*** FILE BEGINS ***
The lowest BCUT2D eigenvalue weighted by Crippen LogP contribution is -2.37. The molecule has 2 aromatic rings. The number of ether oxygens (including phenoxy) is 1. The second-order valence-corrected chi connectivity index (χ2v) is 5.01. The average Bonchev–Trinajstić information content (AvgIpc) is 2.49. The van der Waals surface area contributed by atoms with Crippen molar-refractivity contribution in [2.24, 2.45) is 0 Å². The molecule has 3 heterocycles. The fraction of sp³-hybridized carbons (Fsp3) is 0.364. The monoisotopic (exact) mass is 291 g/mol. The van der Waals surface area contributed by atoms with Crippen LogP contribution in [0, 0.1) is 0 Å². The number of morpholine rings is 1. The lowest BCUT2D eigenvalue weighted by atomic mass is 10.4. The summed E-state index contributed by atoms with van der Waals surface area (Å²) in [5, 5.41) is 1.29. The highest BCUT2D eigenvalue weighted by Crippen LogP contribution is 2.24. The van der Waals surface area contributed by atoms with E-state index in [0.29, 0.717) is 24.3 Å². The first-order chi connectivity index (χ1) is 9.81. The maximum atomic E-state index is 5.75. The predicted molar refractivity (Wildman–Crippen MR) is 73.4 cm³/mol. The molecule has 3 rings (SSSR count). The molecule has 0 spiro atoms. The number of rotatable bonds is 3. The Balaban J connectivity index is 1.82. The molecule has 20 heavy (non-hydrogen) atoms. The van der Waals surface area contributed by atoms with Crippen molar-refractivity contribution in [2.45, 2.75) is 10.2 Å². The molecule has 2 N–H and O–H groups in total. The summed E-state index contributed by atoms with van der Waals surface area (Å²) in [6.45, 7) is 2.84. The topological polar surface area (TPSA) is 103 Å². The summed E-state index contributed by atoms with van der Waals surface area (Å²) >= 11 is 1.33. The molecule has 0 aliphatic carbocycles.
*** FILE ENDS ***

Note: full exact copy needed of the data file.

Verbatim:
The lowest BCUT2D eigenvalue weighted by Crippen LogP contribution is -2.37. The molecule has 2 aromatic rings. The number of ether oxygens (including phenoxy) is 1. The second-order valence-corrected chi connectivity index (χ2v) is 5.01. The average Bonchev–Trinajstić information content (AvgIpc) is 2.49. The van der Waals surface area contributed by atoms with Crippen molar-refractivity contribution in [2.24, 2.45) is 0 Å². The molecule has 3 heterocycles. The fraction of sp³-hybridized carbons (Fsp3) is 0.364. The monoisotopic (exact) mass is 291 g/mol. The van der Waals surface area contributed by atoms with Crippen LogP contribution in [0, 0.1) is 0 Å². The number of morpholine rings is 1. The lowest BCUT2D eigenvalue weighted by atomic mass is 10.4. The summed E-state index contributed by atoms with van der Waals surface area (Å²) in [5, 5.41) is 1.29. The highest BCUT2D eigenvalue weighted by Crippen LogP contribution is 2.24. The van der Waals surface area contributed by atoms with E-state index in [0.29, 0.717) is 24.3 Å². The first-order chi connectivity index (χ1) is 9.81. The maximum atomic E-state index is 5.75. The predicted molar refractivity (Wildman–Crippen MR) is 73.4 cm³/mol. The molecule has 3 rings (SSSR count). The molecule has 0 spiro atoms. The number of rotatable bonds is 3. The Balaban J connectivity index is 1.82. The molecule has 20 heavy (non-hydrogen) atoms. The van der Waals surface area contributed by atoms with Crippen molar-refractivity contribution in [2.45, 2.75) is 10.2 Å². The molecule has 2 N–H and O–H groups in total. The summed E-state index contributed by atoms with van der Waals surface area (Å²) in [6.45, 7) is 2.84. The topological polar surface area (TPSA) is 103 Å². The summed E-state index contributed by atoms with van der Waals surface area (Å²) >= 11 is 1.33. The molecule has 0 aliphatic carbocycles.